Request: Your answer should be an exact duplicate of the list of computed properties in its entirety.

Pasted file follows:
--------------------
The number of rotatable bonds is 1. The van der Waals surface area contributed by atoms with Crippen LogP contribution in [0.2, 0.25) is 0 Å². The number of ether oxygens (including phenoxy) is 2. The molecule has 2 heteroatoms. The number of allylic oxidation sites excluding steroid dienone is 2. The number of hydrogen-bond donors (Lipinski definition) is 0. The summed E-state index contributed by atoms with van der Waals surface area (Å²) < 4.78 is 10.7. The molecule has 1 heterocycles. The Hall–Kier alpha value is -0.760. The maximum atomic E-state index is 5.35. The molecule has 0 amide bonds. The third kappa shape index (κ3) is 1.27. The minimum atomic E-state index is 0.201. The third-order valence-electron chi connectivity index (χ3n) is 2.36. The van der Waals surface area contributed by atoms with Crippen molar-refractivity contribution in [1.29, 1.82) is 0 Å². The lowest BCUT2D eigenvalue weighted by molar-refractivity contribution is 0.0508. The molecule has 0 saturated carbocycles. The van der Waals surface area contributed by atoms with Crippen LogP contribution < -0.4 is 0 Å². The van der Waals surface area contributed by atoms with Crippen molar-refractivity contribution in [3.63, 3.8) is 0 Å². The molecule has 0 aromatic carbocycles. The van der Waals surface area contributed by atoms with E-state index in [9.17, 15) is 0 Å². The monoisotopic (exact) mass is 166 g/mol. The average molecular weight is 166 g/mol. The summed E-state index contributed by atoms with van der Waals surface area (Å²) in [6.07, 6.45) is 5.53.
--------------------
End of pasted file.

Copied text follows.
The number of rotatable bonds is 1. The van der Waals surface area contributed by atoms with Crippen LogP contribution in [0.2, 0.25) is 0 Å². The number of ether oxygens (including phenoxy) is 2. The molecule has 2 heteroatoms. The number of allylic oxidation sites excluding steroid dienone is 2. The number of hydrogen-bond donors (Lipinski definition) is 0. The summed E-state index contributed by atoms with van der Waals surface area (Å²) < 4.78 is 10.7. The molecule has 1 heterocycles. The Hall–Kier alpha value is -0.760. The maximum atomic E-state index is 5.35. The molecule has 0 amide bonds. The third kappa shape index (κ3) is 1.27. The minimum atomic E-state index is 0.201. The third-order valence-electron chi connectivity index (χ3n) is 2.36. The van der Waals surface area contributed by atoms with Crippen molar-refractivity contribution in [1.29, 1.82) is 0 Å². The lowest BCUT2D eigenvalue weighted by molar-refractivity contribution is 0.0508. The molecule has 0 saturated carbocycles. The van der Waals surface area contributed by atoms with Crippen LogP contribution < -0.4 is 0 Å². The van der Waals surface area contributed by atoms with Crippen molar-refractivity contribution in [3.63, 3.8) is 0 Å². The molecule has 0 aromatic carbocycles. The van der Waals surface area contributed by atoms with E-state index in [9.17, 15) is 0 Å². The monoisotopic (exact) mass is 166 g/mol. The average molecular weight is 166 g/mol. The summed E-state index contributed by atoms with van der Waals surface area (Å²) in [6.07, 6.45) is 5.53.